Okay, I have no idea why this post didn’t get many views. This was the start of when I started to write long and meaningful stories. And to be honest, this was a deeper reveal into my personal life. This post tells the story of when I was young and in love (as cheesy as it sounds). If you ever wanted to know about my relationships, then this will definitely give you a glimpse.

https://eddybcruz.wordpress.com/2013/07/27/the-first-relationship-of-my-life/

Anyways, I hope you give these posts a try and enjoy reading them as much as I loved writing them. Until next time my fellow bloggers. Let’s see what Post #50 brings.

My Life: The Cousin I Almost Lost

I love my cousins. All of them.

Growing up, my older brothers and I were complete opposites. They were social, fun, and rebellious while I was shy, boring, and compliant. So much in fact, that my aunts and uncles would ask me to baby sit my cousins while they went out to run errands. I didn’t mind. I was happy that someone trusted me enough to let me take care of their children. I made sure my cousins watched appropriate shows on T.V., ate enough food, and stayed out of trouble. I was only five years older, but I felt like an adult. They would tell me when they were having a bad day and I would try my best to let them know that everything would be okay. I made sure they felt protected under my watch. I was with them during the good times and the bad. They became the brothers that I never had as a child. They grew into responsible teenagers in front of my eyes, and that’s something I’m very proud of witnessing.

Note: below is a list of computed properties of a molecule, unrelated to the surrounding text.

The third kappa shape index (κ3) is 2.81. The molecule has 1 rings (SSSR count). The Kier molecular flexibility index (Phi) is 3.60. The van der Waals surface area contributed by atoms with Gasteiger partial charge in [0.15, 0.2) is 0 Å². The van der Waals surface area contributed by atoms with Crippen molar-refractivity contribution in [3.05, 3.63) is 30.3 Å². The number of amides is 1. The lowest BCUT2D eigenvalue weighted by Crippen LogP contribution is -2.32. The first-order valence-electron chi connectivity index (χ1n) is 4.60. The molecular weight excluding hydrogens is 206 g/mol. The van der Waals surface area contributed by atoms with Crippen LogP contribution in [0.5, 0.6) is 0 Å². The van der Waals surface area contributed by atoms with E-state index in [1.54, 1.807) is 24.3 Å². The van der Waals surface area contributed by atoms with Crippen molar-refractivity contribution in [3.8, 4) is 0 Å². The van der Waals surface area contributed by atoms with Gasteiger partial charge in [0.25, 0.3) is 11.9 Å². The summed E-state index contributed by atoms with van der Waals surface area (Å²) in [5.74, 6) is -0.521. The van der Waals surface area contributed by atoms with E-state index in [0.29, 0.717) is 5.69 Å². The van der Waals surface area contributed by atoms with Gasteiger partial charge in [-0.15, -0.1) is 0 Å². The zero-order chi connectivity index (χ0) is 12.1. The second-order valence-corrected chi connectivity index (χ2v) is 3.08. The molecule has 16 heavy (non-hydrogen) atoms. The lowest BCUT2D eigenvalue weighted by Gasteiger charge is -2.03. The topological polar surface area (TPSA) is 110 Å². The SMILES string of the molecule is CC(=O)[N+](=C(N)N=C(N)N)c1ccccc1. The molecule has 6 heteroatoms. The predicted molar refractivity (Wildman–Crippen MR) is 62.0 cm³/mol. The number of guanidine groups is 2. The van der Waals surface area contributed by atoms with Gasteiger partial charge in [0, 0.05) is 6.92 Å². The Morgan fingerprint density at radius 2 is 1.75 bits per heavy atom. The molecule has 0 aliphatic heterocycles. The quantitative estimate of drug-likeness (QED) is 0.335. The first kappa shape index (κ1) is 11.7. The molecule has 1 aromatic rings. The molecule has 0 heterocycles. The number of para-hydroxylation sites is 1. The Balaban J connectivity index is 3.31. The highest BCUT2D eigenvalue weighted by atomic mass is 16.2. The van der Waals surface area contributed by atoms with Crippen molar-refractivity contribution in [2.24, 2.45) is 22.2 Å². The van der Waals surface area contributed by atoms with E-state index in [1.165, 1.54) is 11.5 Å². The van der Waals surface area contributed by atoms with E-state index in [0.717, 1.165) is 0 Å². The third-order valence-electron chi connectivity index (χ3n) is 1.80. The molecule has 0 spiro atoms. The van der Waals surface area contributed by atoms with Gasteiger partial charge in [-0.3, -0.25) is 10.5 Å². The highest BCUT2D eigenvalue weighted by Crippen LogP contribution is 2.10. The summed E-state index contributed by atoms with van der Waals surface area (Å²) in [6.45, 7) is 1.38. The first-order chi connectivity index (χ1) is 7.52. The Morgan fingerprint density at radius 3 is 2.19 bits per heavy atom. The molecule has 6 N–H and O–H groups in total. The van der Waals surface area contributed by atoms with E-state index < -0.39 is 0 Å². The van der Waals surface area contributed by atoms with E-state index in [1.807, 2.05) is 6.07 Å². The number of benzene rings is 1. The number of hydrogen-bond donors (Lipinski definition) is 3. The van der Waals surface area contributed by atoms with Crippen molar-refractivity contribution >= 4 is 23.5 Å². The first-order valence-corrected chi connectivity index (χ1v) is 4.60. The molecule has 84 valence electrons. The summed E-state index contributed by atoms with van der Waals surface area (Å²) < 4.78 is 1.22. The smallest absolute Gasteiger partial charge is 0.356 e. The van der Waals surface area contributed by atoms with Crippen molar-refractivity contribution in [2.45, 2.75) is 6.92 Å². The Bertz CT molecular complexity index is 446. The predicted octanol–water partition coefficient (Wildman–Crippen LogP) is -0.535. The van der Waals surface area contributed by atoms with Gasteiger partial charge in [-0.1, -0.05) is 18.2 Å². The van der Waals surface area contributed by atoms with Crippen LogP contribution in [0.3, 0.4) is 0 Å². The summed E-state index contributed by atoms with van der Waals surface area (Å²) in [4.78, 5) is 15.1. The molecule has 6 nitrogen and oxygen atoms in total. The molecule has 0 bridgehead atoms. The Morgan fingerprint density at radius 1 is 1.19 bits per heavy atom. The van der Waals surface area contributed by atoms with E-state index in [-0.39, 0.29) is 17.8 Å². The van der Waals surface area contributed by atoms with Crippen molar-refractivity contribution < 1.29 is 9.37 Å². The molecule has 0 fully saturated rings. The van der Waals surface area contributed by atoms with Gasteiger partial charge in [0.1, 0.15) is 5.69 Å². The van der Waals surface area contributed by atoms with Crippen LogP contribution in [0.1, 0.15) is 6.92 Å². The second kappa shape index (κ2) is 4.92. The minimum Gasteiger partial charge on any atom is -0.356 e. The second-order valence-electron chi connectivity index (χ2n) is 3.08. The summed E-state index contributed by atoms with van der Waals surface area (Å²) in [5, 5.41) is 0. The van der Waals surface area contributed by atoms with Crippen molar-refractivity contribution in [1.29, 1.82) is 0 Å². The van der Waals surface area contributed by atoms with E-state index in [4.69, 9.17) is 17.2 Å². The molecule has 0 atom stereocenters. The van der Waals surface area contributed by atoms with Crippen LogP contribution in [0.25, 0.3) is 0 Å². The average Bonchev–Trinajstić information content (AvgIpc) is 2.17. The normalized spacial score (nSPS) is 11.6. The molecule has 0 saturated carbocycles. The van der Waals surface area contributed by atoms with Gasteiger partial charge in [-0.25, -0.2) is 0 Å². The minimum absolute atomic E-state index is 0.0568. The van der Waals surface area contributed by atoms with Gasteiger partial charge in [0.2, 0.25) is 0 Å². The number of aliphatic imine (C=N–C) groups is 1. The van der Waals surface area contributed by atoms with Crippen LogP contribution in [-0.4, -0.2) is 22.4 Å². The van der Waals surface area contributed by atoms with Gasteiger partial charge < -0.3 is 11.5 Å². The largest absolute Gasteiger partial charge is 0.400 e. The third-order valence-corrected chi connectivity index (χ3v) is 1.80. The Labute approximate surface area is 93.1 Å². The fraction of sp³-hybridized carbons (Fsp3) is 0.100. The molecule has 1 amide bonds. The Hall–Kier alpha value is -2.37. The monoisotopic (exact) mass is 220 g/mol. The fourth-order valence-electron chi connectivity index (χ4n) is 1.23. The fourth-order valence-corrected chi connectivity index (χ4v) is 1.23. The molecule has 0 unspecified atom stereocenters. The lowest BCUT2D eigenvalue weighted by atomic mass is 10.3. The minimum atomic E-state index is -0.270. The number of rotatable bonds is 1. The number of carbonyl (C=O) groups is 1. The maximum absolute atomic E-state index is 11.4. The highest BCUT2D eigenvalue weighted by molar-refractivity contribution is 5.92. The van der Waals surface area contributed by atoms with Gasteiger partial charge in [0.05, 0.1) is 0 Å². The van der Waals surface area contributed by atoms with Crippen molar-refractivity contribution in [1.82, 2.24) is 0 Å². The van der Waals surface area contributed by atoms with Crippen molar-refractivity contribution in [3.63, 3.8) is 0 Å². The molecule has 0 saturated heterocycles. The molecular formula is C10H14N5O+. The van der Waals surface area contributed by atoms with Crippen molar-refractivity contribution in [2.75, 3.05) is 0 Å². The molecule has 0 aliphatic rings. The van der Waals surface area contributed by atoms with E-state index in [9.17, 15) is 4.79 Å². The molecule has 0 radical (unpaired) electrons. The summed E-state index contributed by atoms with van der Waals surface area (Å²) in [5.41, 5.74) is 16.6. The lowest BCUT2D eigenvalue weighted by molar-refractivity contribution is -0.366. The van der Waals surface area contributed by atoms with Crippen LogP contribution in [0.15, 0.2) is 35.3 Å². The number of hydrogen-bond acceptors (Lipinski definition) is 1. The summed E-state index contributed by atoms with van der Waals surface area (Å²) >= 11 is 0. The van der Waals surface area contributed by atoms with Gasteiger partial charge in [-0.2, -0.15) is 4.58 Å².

But this post is dedicated to a very special cousin of mine. Miguel.

Ever since I can remember, this cousin of mine has had a very difficult life. His mom passed away when he was around eight years old. I remember that day. And how everyone in my house cried. And mourned. And cried some more. I can’t imagine the feeling of losing a mother. But he continued on. He got retained from the third grade because he stayed a little longer in Mexico for his mother’s funeral. He had to make new friends and watched his other cousins celebrate school achievements a year ahead of him. Although he always struggled with school, he kept on trying. At the age of fifteen, his dad got deported back to Mexico. I can’t imagine what was going through his head when he found out, but again he kept going. He kept going after his two surgeries for his bad ankles, when he stayed in the hospital for weeks because he was malnourished, or when people constantly teased him because they never considered to be smart.